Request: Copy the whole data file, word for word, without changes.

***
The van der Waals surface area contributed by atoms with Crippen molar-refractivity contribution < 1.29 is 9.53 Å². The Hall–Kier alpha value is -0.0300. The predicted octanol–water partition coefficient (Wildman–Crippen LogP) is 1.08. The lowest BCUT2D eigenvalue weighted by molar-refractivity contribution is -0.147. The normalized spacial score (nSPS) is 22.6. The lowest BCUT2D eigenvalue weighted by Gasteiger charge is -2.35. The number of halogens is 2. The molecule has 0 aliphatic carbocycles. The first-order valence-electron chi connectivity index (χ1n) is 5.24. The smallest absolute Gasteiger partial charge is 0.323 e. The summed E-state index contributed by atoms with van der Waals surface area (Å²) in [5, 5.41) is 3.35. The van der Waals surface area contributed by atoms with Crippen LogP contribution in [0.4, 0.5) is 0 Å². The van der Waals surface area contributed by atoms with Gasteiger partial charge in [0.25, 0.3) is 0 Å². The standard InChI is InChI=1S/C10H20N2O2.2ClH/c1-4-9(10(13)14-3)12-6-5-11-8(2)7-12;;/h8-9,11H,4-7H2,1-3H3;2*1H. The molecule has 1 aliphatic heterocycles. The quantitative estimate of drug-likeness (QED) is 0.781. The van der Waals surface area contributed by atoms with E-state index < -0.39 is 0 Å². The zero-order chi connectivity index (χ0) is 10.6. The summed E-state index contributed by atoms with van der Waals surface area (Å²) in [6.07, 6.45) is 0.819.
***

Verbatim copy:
The van der Waals surface area contributed by atoms with Crippen molar-refractivity contribution < 1.29 is 9.53 Å². The Hall–Kier alpha value is -0.0300. The predicted octanol–water partition coefficient (Wildman–Crippen LogP) is 1.08. The lowest BCUT2D eigenvalue weighted by molar-refractivity contribution is -0.147. The normalized spacial score (nSPS) is 22.6. The lowest BCUT2D eigenvalue weighted by Gasteiger charge is -2.35. The number of halogens is 2. The molecule has 0 aliphatic carbocycles. The first-order valence-electron chi connectivity index (χ1n) is 5.24. The smallest absolute Gasteiger partial charge is 0.323 e. The summed E-state index contributed by atoms with van der Waals surface area (Å²) in [5, 5.41) is 3.35. The van der Waals surface area contributed by atoms with Crippen LogP contribution in [0.4, 0.5) is 0 Å². The van der Waals surface area contributed by atoms with Gasteiger partial charge in [0.25, 0.3) is 0 Å². The standard InChI is InChI=1S/C10H20N2O2.2ClH/c1-4-9(10(13)14-3)12-6-5-11-8(2)7-12;;/h8-9,11H,4-7H2,1-3H3;2*1H. The molecule has 1 aliphatic heterocycles. The quantitative estimate of drug-likeness (QED) is 0.781. The van der Waals surface area contributed by atoms with E-state index < -0.39 is 0 Å². The zero-order chi connectivity index (χ0) is 10.6. The summed E-state index contributed by atoms with van der Waals surface area (Å²) in [6.07, 6.45) is 0.819.